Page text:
In this new series, I will gush about my love for the licensed LEGO games. I will cover all of the games that I have played, ranging from really good to not as good.
Thus far in the series, I have proclaimed that LEGO Batman is the best LEGO game that I have played so far. There have been two sequels to that game, but I have only played the second one. With the great game that the first one was, and the fact that you can play as the major DC Super Heroes in the game. My expectations for this game when I was first playing it were high, but I have since noticed that the game does not live up to it’s predecessor in my eye.
LEGO Batman 2 starts very well, as the Joker is back up to his normal crime antics, and it is up to Batman to stop him. The beginning is a lot like the first game with the puzzle solving mixed with melee combat with the bad guys. As you are playing, you get about 2 hours into the game before you realize that you have not played as any other DC Super Hero, though the ability is flaunted in the title of the game. Once I got the ability to play as Superman 2 hours into the game, I was very disappointed by the way he plays and controls. With the wide range of powers that Superman has, the stiffness of his character in the game really deters me from really wanting to play as him a lot. Flying is a hassle, and so is his freeze breath and heat vision. With this being the first time we play as Superman in a LEGO game, it is quite underwhelming.
With the subtitle of DC Super Heroes, the other heroes don’t show up until roughly 6 hours into the game. This is infuriating considering how the game prides itself on the play ability of other heroes. These heroes are also just a combination of abilities that Superman, Batman, and Robin have. For example, Cyborg has the laser vision just like Superman’s heat vision, and the tech ability of Robin’s tech suit. This makes it seem as if the developers were lazy and slapped together abilities we already learned and put a new character skin on it. There are only about 6 and a half hours of story game play, but considering most of the Super Heroes don’t show up until the last half hour, this game becomes very disappointing.
Though the main draw of the game is frustratingly lackluster, there are a few redeeming qualities to the game. This is the first game in this article series to feature original voice acting recorded for the game, and it is pretty good. It’s not the best voice acting for these heroes, but the voice acting does a great job at bringing plastic-looking characters to life. The darker voices feel very out of place, however, as villains with darker voices like Lex Luthor take the voice acting consistency down a notch. Batman, Robin, and Superman have great voice actors that fit their characters, and so do Wonder Woman and Green Lantern. I never initially enjoyed the idea of voice acting in a LEGO game, but this cast is definitely a welcome one.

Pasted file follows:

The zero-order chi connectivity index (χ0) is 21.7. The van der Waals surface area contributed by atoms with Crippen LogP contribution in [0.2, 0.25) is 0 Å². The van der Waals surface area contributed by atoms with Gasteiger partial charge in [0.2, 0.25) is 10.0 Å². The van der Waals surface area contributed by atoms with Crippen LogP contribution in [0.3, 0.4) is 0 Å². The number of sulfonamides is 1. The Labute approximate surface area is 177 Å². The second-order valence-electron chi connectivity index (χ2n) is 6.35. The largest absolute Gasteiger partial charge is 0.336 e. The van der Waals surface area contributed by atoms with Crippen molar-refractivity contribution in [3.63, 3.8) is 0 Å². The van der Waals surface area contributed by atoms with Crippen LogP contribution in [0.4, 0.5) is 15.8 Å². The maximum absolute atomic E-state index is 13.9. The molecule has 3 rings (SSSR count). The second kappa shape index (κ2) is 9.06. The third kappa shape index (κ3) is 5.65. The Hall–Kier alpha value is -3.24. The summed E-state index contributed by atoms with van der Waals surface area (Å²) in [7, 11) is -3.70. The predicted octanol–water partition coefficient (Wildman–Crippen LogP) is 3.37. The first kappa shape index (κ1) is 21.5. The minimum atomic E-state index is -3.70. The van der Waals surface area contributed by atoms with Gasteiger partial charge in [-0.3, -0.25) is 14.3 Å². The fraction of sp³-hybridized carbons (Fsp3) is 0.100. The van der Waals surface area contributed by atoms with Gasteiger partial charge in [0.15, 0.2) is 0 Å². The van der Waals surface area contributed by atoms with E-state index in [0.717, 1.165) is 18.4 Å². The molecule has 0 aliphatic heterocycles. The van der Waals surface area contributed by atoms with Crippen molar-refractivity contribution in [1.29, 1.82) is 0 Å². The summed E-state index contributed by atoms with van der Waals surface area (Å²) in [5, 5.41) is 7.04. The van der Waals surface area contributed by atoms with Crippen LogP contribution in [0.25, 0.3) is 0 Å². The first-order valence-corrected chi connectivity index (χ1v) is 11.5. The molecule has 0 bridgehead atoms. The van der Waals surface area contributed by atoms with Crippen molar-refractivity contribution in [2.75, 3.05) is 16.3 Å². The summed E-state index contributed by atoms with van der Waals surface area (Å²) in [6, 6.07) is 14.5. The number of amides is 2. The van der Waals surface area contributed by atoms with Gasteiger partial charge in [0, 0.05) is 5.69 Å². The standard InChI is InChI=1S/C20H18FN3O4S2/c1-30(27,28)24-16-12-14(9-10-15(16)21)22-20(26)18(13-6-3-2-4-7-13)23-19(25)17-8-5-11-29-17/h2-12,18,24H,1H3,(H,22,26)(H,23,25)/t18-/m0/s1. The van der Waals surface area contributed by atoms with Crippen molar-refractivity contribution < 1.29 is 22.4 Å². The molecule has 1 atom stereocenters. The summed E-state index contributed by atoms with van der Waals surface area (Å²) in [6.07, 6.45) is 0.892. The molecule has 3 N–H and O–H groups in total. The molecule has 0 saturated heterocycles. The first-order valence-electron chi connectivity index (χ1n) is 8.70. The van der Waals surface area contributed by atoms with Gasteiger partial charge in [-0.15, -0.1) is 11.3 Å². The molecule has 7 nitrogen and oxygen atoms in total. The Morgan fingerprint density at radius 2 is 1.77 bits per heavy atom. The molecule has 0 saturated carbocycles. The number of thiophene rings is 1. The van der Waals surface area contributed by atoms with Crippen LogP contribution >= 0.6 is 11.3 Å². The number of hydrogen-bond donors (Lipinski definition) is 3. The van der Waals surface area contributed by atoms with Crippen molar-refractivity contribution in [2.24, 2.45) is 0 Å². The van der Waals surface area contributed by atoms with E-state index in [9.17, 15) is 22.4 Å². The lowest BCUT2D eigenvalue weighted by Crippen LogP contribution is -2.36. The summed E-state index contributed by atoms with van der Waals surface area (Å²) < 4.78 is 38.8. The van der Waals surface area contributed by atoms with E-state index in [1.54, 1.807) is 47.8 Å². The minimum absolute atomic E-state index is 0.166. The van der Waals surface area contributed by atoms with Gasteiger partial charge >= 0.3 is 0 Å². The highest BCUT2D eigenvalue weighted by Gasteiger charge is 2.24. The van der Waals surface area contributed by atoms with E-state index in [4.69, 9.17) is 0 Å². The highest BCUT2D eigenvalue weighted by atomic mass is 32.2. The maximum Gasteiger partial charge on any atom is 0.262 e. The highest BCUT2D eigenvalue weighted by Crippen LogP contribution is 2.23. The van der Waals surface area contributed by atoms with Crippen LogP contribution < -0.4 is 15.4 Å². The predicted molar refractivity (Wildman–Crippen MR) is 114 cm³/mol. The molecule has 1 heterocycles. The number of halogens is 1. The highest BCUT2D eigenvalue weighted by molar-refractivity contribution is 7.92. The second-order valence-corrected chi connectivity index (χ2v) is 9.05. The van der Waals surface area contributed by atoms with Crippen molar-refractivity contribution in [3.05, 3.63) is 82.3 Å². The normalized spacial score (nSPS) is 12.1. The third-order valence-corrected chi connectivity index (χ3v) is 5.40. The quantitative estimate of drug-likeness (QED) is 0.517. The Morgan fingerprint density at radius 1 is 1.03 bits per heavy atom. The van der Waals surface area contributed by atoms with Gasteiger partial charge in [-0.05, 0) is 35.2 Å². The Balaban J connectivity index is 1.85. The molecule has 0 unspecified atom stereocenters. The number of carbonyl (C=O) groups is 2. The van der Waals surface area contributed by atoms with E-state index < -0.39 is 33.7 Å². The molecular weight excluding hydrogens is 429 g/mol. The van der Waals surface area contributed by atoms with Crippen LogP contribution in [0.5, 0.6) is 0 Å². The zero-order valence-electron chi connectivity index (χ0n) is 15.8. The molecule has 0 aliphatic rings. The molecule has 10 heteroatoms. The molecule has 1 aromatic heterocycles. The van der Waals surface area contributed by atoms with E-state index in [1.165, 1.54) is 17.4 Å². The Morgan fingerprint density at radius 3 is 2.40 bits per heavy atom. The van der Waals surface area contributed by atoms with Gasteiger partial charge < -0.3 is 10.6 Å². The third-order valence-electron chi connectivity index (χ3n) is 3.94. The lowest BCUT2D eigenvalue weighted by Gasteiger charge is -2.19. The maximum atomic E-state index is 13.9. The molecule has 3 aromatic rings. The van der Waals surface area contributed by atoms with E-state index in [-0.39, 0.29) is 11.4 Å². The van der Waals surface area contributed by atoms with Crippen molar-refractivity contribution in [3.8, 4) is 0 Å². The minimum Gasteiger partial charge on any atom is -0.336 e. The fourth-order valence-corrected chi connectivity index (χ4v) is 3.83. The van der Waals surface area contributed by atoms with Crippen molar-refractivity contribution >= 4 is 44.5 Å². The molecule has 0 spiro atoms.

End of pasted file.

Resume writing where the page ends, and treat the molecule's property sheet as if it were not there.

The colors that I praised in the first game are present in this game, but much more bright and varied. Considering there are other super heroes in the game, the colors and presentation are much more varied and have a much more appealing look. I love the visuals of the first game, but this one upped the visuals in almost every aspect. The sets are epic and grand, the levels are far more detailed and clear, and the boss battles are great too. There are far less villains in this game than the first one, but the boss battles are still incredibly creative and intricate.
Something that this game does that had been done in other LEGO games, but not in the Batman series, is the open world areas that characters can explore. This was done before in the Harry Potter games, as when a player completed the main story, they were free to roam around Hogwarts and Diagon Alley. Players can roam around Gotham City in this game, but it is far bigger than it needed to be. In the Harry Potter games, players could roam around wherever they pleased but were always able to go back to the Leaky Cauldron and play any level from the game that they wanted to play. In Batman 2, players have to go to the specific location to play that same level again, which is annoying considering how vast Gotham City is. If there is no vehicle near you, you will have to walk a long way and end up finding a vehicle right next to the location anyway. The sandbox area idea for a LEGO game is great, but I think it could have been done a lot better.
LEGO Batman 2: DC Super Heroes is a far-cry from what I wanted the sequel to be, but it does have redeeming qualities. The world building and new features are great, but are bogged down by lackluster execution and poor character ability choices.